feel pity for the force of education, and
the prevalance of opinions long derived
from ancestors !

  For three generations at least, this te-
in favour of long noses had gradually
been taking root in our family. ----
TRADITION was all along on its side, and
INTEREST was every half year stepping
in to strengthen it ; so that the whimsi-
cality of my father's brain was far from

[ 154 ]

having the whole honour of this, as it had
of almost all his other strange notions. --
For in a great measure he might be said
to have suck'd this in, with his mother's
milk. He did his part however. ---- If
education planted the mistake, (in case it
was one) my father watered it, and ri-
pened it to perfection.

  He would often declare, in speaking
his thoughts upon the subject, that he
did not conceive how the greatest family
in England could stand it out against an
uninterrupted succession of six or seven
short noses. -- And for the contrary rea-
son, he would generally add, That it
must be one of the greatest problems in
civil life, where the same number of long
and jolly noses following one another
in a direct line, did not raise and hoist it
             2              up

[ 155 ]

up into the best vacancies in the king-
dom. ---- He would often boast that the
Shandy family rank'd very high in king
Harry the VIIIth's time, but owed its
rise to no state engine, -- he would say, --
but to that only ; --- but that, like other
families, he would add, -- it had felt the
turn of the wheel, and had never reco-
vered the blow of my great grandfather's
nose. ---- It was an ace of clubs indeed,
he would cry, shaking his head, ---- and
as vile a one for an unfortunate family,
as ever turn'd up trumps.

  ---- Fair and softly, gentle reader !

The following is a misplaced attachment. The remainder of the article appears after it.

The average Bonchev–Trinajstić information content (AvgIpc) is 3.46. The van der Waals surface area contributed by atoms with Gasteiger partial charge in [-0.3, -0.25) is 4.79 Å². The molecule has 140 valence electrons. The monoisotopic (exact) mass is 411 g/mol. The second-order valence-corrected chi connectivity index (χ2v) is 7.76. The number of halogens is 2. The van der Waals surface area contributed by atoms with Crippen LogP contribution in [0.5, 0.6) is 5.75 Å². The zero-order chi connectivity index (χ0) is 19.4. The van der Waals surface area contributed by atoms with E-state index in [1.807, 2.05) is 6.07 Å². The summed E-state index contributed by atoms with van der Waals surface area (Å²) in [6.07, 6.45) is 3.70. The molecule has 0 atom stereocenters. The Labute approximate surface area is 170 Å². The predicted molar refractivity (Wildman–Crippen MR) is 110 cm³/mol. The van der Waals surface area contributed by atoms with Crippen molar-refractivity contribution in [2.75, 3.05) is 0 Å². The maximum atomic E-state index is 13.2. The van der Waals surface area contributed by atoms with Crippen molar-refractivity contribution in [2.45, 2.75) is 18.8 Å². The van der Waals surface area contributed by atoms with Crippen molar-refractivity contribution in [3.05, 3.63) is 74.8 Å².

---- where is thy fancy carrying thee?
---- If there is truth in man, by my
great grandfather's nose, I mean the ex-
ternal organ of smelling, or that part of
man which stands prominent in his face,

[ 156 ]

  -- and which painters say, in good jolly
noses and well-proportioned faces, should
comprehend a full third, -- that is, mea-
suring downwards from the setting on of
the hair. ----

  ---- What a life of it has an author,
at this pass !


IT is a singular blessing, that nature
has form'd the mind of man with the
same happy backwardness and renitency
against conviction, whichisobserved in old
dogs, ---- `` of not learning new tricks.''

  What a shuttlecock of a fellow would
the greatest philosopher that ever exist-
ed, be whisk'd into at once, did he read

[ 157 ]

such books, and observe such facts, and
think such thoughts, as would eternally
be making him change sides !

  Now, my father, as I told you last
year, detested all this. -- He pick'd up an
opinion, Sir, as a man in a state of nature
picks up an apple. -- It becomes his own, --
and if he is a man of spirit, he would lose
his life rather than give it up. ----

  I am aware, that Didius, the great civi-
lian, will contest this point ; and cry out
against me, Whence comes this man's
right to this apple ? ex confesso, he will
say, ---- things were in a state of na-
ture. -- The apple, as much Frank's apple,
as John's. Pray, Mr. Shandy, what pa-
tent has he to shew for it ? and how did
it begin to be his ? was it, when he set

[ 158 ]

his heart upon it ? or when he gather'd
it ? or when he chew'd it ? or when he
roasted it ? or when he peel'd ? or when
he brought it home ? or when he digest-
ed ? ---- or when he ------ ? ---- . For
'tis plain, Sir, if the first picking up of
the apple, made it not his, ---- that no
subsequent act could.

  Brother Didius,Tribonius will answer, --
(now Tribonius the civilian and church
lawyer's beard being three inches and a
half and three eighths longer than Di-
his beard, -- I'm glad he takes up the
cudgels for me, so I give myself no fur-
ther trouble about the answer.) -- Brother
Didius, Tribonius will say, it is a decreed
case, as you may find it in the fragments
of Gregorius and Hermogenes's codes, and
in all the codes from Justinian's down to

[ 159 ]

the codes of Louis and Des Eaux, -- That
the sweat of a man's brows, and the ex-
sudations of a man's brains, are as much
a man's own property, as the breeches
upon his backside ; ---- which said exsu-
dations, &c. being dropp'd upon the
said apple by the labour of finding it, and
picking it up ; and being moreover in-
dissolubly wafted, and as indissolubly an-
nex'd by the picker up, to the thing
pick'd up, carried home, roasted, peel'd,
eaten, digested, and so on ; ---- 'tis evi-
dent that the gatherer of the apple, in so
doing, has mix'd up something which
was his own, with the apple which was
not his own, by which means he has ac-
quired a property ; -- or, in other words,
the apple is John's apple.

  By the same learned chain of reason-